nourish! Magazine

nourish! Magazine

Advancing food science, culinary & agrotechnology | MY • SG

Much of today’s raw seafood products are acquired locally today thanks to our thriving fishing communities along the coast which gives us a real crave for a seafood cuisine most times like the steamboat truck parking along the side of the road giving consumers a real taste of the marine delicacy. However it may require most business owners to store the raw seafood products in a proper way to maintain its freshness.

Rice is rich in complex carbohydrate. The word carbohydrate itself is blasphemous to most diet enthusiasts. Is this a misconception? Carbohydrate supplies energy to fuel the body’s physical demands. What most people do not understand is the differences in rice and how these differences work for the body. There are many different types of rice that are available in the market such as the ever common white rice, brown rice, red rice, black rice, parboiled rice, aged rice, glutinous rice, basmati etc.

Standing against the vast greenness of the glowing rice fields knowing that in a couple of months they will magically turn into sun-kissed fields of gold, one cannot help but to marvel at the magnitude of the beauty. Marvel turns into appreciation when one realizes that on these immense fields lay the starting point for the grains that may eventually land on our plates.

Besides language, culture and clothings, food is also a significant piece in the collective traditions of a community. In the communities of Northern Malaysia: Penang, Kedah, Perlis and Perak, the people are known to utilise a range of spices in crafting their unique cuisines. Many among the cooks of these communities choose to combine spices from various origins – India, the Middle East, with slight touches of colourful Thailand. Because of this, the use of lemongrass, kaffir lime, dessicated coconut, spice seeds and the like are regarded as necessity rather than choice. The North is also widely known and discussed as a food paradise in Malaysia, in large part due to the significance and specialty of its cuisine. Penangites in particular employ the use of ghee and Indian spices in their curries. In Kedah, Perlis and Perak, however, the paradigm shifts in favour of desiccated coconut. Albeit little and rather unremarkable, these little nuances of flavour, when combined in blends become nothing short of culinary magic, turning each and every Northern dish into a unique dining experience in a class of its own.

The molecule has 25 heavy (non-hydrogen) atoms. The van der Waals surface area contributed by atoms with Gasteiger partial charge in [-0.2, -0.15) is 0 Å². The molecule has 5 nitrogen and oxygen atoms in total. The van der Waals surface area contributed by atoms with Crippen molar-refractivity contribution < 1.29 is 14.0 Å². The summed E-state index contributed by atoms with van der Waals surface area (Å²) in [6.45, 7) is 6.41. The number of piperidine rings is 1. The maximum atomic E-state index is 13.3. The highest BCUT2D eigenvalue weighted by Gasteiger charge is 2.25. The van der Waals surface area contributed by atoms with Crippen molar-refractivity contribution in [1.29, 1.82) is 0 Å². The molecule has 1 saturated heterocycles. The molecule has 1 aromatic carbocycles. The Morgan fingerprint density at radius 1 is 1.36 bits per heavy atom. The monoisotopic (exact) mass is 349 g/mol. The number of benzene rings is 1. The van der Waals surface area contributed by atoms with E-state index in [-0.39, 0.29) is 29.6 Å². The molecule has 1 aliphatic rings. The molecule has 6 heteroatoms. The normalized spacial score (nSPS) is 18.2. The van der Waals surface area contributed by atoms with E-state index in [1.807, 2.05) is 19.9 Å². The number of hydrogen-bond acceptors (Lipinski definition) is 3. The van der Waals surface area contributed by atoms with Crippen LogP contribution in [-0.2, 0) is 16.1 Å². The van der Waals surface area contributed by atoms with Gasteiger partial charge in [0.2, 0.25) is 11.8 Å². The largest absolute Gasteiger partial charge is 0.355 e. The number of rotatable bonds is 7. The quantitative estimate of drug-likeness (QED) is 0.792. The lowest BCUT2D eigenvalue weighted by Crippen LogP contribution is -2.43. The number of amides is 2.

Tucked away behind a school is the last place one would think to find a deer farm. But at Felda Bukit Mendi Triang in the depths of Pahang, such a unique sight can be found. This deer farm at Elias Agro Farm Sdn. Bhd. is where the deer breeding project ‘Projek Ternakan Rusa Timorensis’ is carried out. The primary product of the farm is smoked deer meat (daging salai). The deer which are bred at the farm are of the Timorensis breed which are flown in all the way from Australia where they are commonly found. The farm started out with a small herd of 30 deer and has been constantly increasing their numbers through breeding as well as by bringing in more from Australia. As of June 2015 the herd is numbered at 100 deer but this will likely change soon once the farm and its facilities undergo a long awaited expansion.

Imagine a narrow cobblestone alleyway bustling with life. Street vendors selling fresh, vibrantly-hued local produce at every corner. Haggling housewives amongst fishmongers and grocers, having a good laugh, sharing recipes, tossing bright red tomatoes into rattan-woven shopping baskets. In an ideal world, so charming a scene would be commonplace. The need for brightly-lit, air-conditioned hypermarts decimated, such local farmers’ markets would then surely thrive. That is, however, strictly-speaking in an ideal world. Hypermarkets are, in reality, a necessity. Yet there is no disputing the benefits of buying and eating locally.

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